I was being a little serious, a little sarcastic. I hoped that you would find me saying, “bitch” and “deal with it” would make it clear I was joking with you. I try to treat people with respect when dealing with them directly. Even in my articles I hope you’ll notice that I generally try to refrain from calling people names. Like throughout the Matosis article in question, I did not say anything negative about him as a person, because I don’t believe in ad hominem insults. I’ll call people’s actions dumb, their words dumb, but I’m usually not going to say they’re dumb. This might not be clear through my writing, but I don’t dislike anyone as a person because of things they’ve written. It’s just a disagreement over ideas. I argue fiercely with my closest friends. I believe strongly in treating people with respect, even if they don’t deserve it. I think that disagreements between people are only really solved when someone has reason to change their mind, and that’s not going to happen unless I’m willing to put my ego aside and accept whatever they have to say and present my own statements in a way that is not attacking them.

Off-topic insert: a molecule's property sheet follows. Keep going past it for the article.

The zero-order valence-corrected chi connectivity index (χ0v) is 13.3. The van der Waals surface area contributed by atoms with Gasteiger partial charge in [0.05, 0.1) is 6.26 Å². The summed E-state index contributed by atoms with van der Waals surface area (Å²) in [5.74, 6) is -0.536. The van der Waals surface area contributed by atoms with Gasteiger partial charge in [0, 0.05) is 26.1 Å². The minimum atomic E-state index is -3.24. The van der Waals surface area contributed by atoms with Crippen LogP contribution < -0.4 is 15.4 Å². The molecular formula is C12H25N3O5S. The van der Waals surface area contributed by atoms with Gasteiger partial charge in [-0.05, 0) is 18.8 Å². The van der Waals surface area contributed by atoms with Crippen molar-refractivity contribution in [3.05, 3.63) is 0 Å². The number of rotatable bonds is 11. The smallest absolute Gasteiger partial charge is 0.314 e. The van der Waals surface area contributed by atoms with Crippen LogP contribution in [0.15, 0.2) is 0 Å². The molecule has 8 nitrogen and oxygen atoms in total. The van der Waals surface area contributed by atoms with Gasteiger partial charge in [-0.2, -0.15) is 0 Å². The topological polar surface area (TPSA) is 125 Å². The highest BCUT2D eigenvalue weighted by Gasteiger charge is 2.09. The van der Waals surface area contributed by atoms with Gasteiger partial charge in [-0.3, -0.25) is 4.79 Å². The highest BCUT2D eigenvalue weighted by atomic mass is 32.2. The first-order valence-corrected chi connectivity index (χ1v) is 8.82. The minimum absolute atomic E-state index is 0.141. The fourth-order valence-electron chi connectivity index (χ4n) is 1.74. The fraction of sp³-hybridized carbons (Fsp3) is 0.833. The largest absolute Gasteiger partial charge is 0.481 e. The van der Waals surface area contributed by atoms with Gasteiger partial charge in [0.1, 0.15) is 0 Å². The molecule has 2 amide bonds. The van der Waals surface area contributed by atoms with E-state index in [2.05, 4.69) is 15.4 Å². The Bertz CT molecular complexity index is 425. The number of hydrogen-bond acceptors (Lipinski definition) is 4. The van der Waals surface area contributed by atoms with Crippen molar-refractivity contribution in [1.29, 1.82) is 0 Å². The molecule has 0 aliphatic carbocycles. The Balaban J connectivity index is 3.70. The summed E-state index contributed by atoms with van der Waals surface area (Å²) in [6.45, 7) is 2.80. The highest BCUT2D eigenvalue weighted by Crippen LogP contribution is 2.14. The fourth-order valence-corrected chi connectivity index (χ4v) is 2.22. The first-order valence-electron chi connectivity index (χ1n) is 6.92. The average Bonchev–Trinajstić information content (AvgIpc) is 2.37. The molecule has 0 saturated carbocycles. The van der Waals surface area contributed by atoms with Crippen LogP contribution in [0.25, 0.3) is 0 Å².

Also, infantile article titles? I mean, saying Matosis and Extra Credits are “a shit” is definitely too far, I regret those two. I was referencing a meme and it probably didn’t come off that great. Still, do you really think most of my article titles are infantile? I try to be a bit funny or playful with them, because I figure it’s less intriguing to have every article just be titled as a statement of the main topics. Which titles do you think are infantile? I don’t do all caps rants. I include some all caps here and there, because I’m typing most of this stuff out in plaintext. I don’t have a lot of options in plaintext for emphasis. If you want to see all caps ranting, check this out: http://imgur.com/a/q6BUr#0

        I mean, I try the best I can, and there’s no tone of voice on the internet, so my intentions can come across differently depending on the reader. I like arguing, I like debate. I take this stuff seriously because I think there’s value in it, but I don’t take it personally. This isn’t life or death. We’re all people, and most of us are good people. I may go over the top on my blog, but I hope you understand that I have no malicious intent towards anyone. If you have problems with my behavior, you’re welcome to point out specific issues, and I’ll try to improve on them in the future. I want to be the best person I can be and treat everyone in a way they’ll be happy with.